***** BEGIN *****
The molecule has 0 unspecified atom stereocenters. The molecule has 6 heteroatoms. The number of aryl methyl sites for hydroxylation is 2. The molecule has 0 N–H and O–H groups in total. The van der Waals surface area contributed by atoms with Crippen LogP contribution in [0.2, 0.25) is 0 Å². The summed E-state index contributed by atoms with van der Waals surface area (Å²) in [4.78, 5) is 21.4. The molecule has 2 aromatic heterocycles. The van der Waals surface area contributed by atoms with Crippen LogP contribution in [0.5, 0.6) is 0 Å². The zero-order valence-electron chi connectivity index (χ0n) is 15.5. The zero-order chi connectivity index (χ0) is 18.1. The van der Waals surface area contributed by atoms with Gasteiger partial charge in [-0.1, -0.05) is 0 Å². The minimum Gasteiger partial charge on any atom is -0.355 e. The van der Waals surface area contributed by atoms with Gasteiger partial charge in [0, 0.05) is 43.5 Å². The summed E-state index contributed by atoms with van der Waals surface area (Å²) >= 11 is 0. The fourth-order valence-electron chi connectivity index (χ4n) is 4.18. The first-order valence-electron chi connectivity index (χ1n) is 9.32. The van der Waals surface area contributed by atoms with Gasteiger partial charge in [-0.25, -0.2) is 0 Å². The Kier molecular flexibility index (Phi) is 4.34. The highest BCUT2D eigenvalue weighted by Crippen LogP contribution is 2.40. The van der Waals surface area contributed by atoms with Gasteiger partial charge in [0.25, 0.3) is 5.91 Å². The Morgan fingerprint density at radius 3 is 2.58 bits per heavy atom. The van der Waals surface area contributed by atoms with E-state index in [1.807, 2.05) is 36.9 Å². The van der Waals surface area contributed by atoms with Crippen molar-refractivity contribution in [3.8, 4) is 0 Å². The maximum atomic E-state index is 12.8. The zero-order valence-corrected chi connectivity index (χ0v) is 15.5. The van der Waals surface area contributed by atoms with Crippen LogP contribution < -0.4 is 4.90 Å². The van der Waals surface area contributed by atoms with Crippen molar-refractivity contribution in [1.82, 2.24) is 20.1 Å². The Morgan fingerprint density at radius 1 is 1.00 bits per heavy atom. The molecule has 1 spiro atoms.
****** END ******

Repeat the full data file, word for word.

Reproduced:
The molecule has 0 unspecified atom stereocenters. The molecule has 6 heteroatoms. The number of aryl methyl sites for hydroxylation is 2. The molecule has 0 N–H and O–H groups in total. The van der Waals surface area contributed by atoms with Crippen LogP contribution in [0.2, 0.25) is 0 Å². The summed E-state index contributed by atoms with van der Waals surface area (Å²) in [4.78, 5) is 21.4. The molecule has 2 aromatic heterocycles. The van der Waals surface area contributed by atoms with Crippen LogP contribution in [0.5, 0.6) is 0 Å². The zero-order valence-electron chi connectivity index (χ0n) is 15.5. The zero-order chi connectivity index (χ0) is 18.1. The van der Waals surface area contributed by atoms with Gasteiger partial charge in [-0.1, -0.05) is 0 Å². The minimum Gasteiger partial charge on any atom is -0.355 e. The van der Waals surface area contributed by atoms with Gasteiger partial charge in [0, 0.05) is 43.5 Å². The summed E-state index contributed by atoms with van der Waals surface area (Å²) >= 11 is 0. The fourth-order valence-electron chi connectivity index (χ4n) is 4.18. The first-order valence-electron chi connectivity index (χ1n) is 9.32. The van der Waals surface area contributed by atoms with Gasteiger partial charge in [-0.25, -0.2) is 0 Å². The Kier molecular flexibility index (Phi) is 4.34. The highest BCUT2D eigenvalue weighted by Crippen LogP contribution is 2.40. The van der Waals surface area contributed by atoms with Gasteiger partial charge in [0.25, 0.3) is 5.91 Å². The Morgan fingerprint density at radius 3 is 2.58 bits per heavy atom. The van der Waals surface area contributed by atoms with E-state index in [1.807, 2.05) is 36.9 Å². The van der Waals surface area contributed by atoms with Crippen molar-refractivity contribution in [3.8, 4) is 0 Å². The maximum atomic E-state index is 12.8. The zero-order valence-corrected chi connectivity index (χ0v) is 15.5. The van der Waals surface area contributed by atoms with Crippen LogP contribution < -0.4 is 4.90 Å². The van der Waals surface area contributed by atoms with Crippen molar-refractivity contribution in [1.82, 2.24) is 20.1 Å². The Morgan fingerprint density at radius 1 is 1.00 bits per heavy atom. The molecule has 1 spiro atoms.